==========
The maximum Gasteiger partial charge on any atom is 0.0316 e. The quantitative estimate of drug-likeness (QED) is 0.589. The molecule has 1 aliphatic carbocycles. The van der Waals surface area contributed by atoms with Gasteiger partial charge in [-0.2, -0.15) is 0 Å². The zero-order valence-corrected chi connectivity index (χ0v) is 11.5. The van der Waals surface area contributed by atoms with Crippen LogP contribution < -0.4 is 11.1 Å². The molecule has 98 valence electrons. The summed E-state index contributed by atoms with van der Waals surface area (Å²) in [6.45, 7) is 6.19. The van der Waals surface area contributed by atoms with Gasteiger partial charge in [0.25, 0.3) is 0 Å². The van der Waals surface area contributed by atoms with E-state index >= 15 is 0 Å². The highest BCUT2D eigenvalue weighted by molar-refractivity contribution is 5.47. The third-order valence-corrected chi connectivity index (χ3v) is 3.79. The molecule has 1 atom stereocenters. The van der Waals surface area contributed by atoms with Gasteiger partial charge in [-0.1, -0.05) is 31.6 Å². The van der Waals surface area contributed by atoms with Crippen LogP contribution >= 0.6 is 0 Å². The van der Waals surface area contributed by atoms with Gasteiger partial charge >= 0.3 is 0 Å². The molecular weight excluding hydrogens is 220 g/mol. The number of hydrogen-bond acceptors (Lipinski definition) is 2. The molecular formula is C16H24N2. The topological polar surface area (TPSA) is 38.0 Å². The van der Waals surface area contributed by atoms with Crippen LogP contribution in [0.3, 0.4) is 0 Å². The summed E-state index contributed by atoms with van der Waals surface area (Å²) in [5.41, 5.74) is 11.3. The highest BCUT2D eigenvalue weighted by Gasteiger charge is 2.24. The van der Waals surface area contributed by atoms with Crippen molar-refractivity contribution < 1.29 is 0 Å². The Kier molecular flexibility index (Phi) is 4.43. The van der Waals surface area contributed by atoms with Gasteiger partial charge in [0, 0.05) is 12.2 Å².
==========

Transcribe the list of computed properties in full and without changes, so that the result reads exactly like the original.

The maximum Gasteiger partial charge on any atom is 0.0316 e. The quantitative estimate of drug-likeness (QED) is 0.589. The molecule has 1 aliphatic carbocycles. The van der Waals surface area contributed by atoms with Gasteiger partial charge in [-0.2, -0.15) is 0 Å². The zero-order valence-corrected chi connectivity index (χ0v) is 11.5. The van der Waals surface area contributed by atoms with Crippen LogP contribution < -0.4 is 11.1 Å². The molecule has 98 valence electrons. The summed E-state index contributed by atoms with van der Waals surface area (Å²) in [6.45, 7) is 6.19. The van der Waals surface area contributed by atoms with Gasteiger partial charge in [0.25, 0.3) is 0 Å². The van der Waals surface area contributed by atoms with E-state index >= 15 is 0 Å². The highest BCUT2D eigenvalue weighted by molar-refractivity contribution is 5.47. The third-order valence-corrected chi connectivity index (χ3v) is 3.79. The molecule has 1 atom stereocenters. The van der Waals surface area contributed by atoms with Gasteiger partial charge in [-0.1, -0.05) is 31.6 Å². The van der Waals surface area contributed by atoms with Crippen LogP contribution >= 0.6 is 0 Å². The van der Waals surface area contributed by atoms with Gasteiger partial charge >= 0.3 is 0 Å². The molecular weight excluding hydrogens is 220 g/mol. The number of hydrogen-bond acceptors (Lipinski definition) is 2. The molecular formula is C16H24N2. The topological polar surface area (TPSA) is 38.0 Å². The van der Waals surface area contributed by atoms with Crippen LogP contribution in [0.3, 0.4) is 0 Å². The summed E-state index contributed by atoms with van der Waals surface area (Å²) in [5.41, 5.74) is 11.3. The highest BCUT2D eigenvalue weighted by Gasteiger charge is 2.24. The van der Waals surface area contributed by atoms with Crippen molar-refractivity contribution < 1.29 is 0 Å². The Kier molecular flexibility index (Phi) is 4.43. The van der Waals surface area contributed by atoms with Gasteiger partial charge in [0, 0.05) is 12.2 Å².